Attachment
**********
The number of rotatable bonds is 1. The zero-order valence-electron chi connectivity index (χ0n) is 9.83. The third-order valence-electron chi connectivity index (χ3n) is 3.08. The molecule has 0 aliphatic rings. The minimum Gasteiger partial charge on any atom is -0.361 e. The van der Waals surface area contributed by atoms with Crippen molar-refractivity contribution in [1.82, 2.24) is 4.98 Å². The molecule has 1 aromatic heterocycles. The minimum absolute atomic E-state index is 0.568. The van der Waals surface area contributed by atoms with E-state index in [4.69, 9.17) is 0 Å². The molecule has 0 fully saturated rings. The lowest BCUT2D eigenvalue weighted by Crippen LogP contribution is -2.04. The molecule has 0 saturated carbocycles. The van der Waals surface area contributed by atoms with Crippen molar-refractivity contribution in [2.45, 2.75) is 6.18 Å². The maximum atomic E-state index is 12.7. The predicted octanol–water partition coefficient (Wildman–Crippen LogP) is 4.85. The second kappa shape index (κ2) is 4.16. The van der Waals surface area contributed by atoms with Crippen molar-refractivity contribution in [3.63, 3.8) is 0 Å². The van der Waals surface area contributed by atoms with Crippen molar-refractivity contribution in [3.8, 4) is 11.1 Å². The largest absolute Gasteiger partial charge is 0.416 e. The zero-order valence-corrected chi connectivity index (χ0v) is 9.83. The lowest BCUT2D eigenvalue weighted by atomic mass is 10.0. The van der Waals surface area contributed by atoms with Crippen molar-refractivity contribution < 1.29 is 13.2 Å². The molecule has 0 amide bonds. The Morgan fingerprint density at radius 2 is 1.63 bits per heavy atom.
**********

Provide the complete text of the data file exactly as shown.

The number of rotatable bonds is 1. The zero-order valence-electron chi connectivity index (χ0n) is 9.83. The third-order valence-electron chi connectivity index (χ3n) is 3.08. The molecule has 0 aliphatic rings. The minimum Gasteiger partial charge on any atom is -0.361 e. The van der Waals surface area contributed by atoms with Crippen molar-refractivity contribution in [1.82, 2.24) is 4.98 Å². The molecule has 1 aromatic heterocycles. The minimum absolute atomic E-state index is 0.568. The van der Waals surface area contributed by atoms with E-state index in [4.69, 9.17) is 0 Å². The molecule has 0 fully saturated rings. The lowest BCUT2D eigenvalue weighted by Crippen LogP contribution is -2.04. The molecule has 0 saturated carbocycles. The van der Waals surface area contributed by atoms with Crippen molar-refractivity contribution in [2.45, 2.75) is 6.18 Å². The maximum atomic E-state index is 12.7. The predicted octanol–water partition coefficient (Wildman–Crippen LogP) is 4.85. The second kappa shape index (κ2) is 4.16. The van der Waals surface area contributed by atoms with Crippen molar-refractivity contribution in [3.63, 3.8) is 0 Å². The van der Waals surface area contributed by atoms with Crippen molar-refractivity contribution in [3.8, 4) is 11.1 Å². The largest absolute Gasteiger partial charge is 0.416 e. The zero-order valence-corrected chi connectivity index (χ0v) is 9.83. The lowest BCUT2D eigenvalue weighted by atomic mass is 10.0. The van der Waals surface area contributed by atoms with Crippen molar-refractivity contribution < 1.29 is 13.2 Å². The molecule has 0 amide bonds. The Morgan fingerprint density at radius 2 is 1.63 bits per heavy atom.